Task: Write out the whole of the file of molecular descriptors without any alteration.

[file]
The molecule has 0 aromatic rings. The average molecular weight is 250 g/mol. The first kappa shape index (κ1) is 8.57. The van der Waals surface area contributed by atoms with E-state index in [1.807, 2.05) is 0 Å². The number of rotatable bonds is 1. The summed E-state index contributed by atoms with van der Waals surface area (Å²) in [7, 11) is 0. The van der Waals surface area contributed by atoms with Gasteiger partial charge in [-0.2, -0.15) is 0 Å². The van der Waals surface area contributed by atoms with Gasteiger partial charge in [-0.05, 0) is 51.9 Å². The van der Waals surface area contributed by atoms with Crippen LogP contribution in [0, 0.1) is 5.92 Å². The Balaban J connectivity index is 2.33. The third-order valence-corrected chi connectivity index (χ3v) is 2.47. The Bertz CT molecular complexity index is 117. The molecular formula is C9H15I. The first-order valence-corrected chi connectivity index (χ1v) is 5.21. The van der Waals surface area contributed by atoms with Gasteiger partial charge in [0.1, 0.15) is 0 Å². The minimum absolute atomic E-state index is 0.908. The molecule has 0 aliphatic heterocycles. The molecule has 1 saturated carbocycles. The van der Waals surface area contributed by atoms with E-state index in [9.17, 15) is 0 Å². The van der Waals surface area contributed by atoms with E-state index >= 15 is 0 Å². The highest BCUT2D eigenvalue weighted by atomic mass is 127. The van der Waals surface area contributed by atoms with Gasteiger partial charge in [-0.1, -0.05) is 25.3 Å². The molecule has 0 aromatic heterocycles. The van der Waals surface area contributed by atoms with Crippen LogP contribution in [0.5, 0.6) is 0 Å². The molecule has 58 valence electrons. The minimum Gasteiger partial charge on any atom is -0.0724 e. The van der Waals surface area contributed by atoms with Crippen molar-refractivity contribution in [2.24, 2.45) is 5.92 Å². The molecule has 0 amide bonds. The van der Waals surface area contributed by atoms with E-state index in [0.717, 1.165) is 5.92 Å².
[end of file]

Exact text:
The molecule has 0 aromatic rings. The average molecular weight is 250 g/mol. The first kappa shape index (κ1) is 8.57. The van der Waals surface area contributed by atoms with E-state index in [1.807, 2.05) is 0 Å². The number of rotatable bonds is 1. The summed E-state index contributed by atoms with van der Waals surface area (Å²) in [7, 11) is 0. The van der Waals surface area contributed by atoms with Gasteiger partial charge in [-0.2, -0.15) is 0 Å². The van der Waals surface area contributed by atoms with Gasteiger partial charge in [-0.05, 0) is 51.9 Å². The van der Waals surface area contributed by atoms with Crippen LogP contribution in [0, 0.1) is 5.92 Å². The Balaban J connectivity index is 2.33. The third-order valence-corrected chi connectivity index (χ3v) is 2.47. The Bertz CT molecular complexity index is 117. The molecular formula is C9H15I. The first-order valence-corrected chi connectivity index (χ1v) is 5.21. The van der Waals surface area contributed by atoms with Gasteiger partial charge in [0.1, 0.15) is 0 Å². The minimum absolute atomic E-state index is 0.908. The molecule has 0 aliphatic heterocycles. The molecule has 1 saturated carbocycles. The van der Waals surface area contributed by atoms with E-state index in [9.17, 15) is 0 Å². The van der Waals surface area contributed by atoms with E-state index >= 15 is 0 Å². The highest BCUT2D eigenvalue weighted by atomic mass is 127. The van der Waals surface area contributed by atoms with Gasteiger partial charge in [-0.1, -0.05) is 25.3 Å². The molecule has 0 aromatic heterocycles. The van der Waals surface area contributed by atoms with Crippen LogP contribution in [0.5, 0.6) is 0 Å². The molecule has 58 valence electrons. The minimum Gasteiger partial charge on any atom is -0.0724 e. The van der Waals surface area contributed by atoms with Crippen molar-refractivity contribution in [2.24, 2.45) is 5.92 Å². The molecule has 0 amide bonds. The van der Waals surface area contributed by atoms with E-state index in [0.717, 1.165) is 5.92 Å².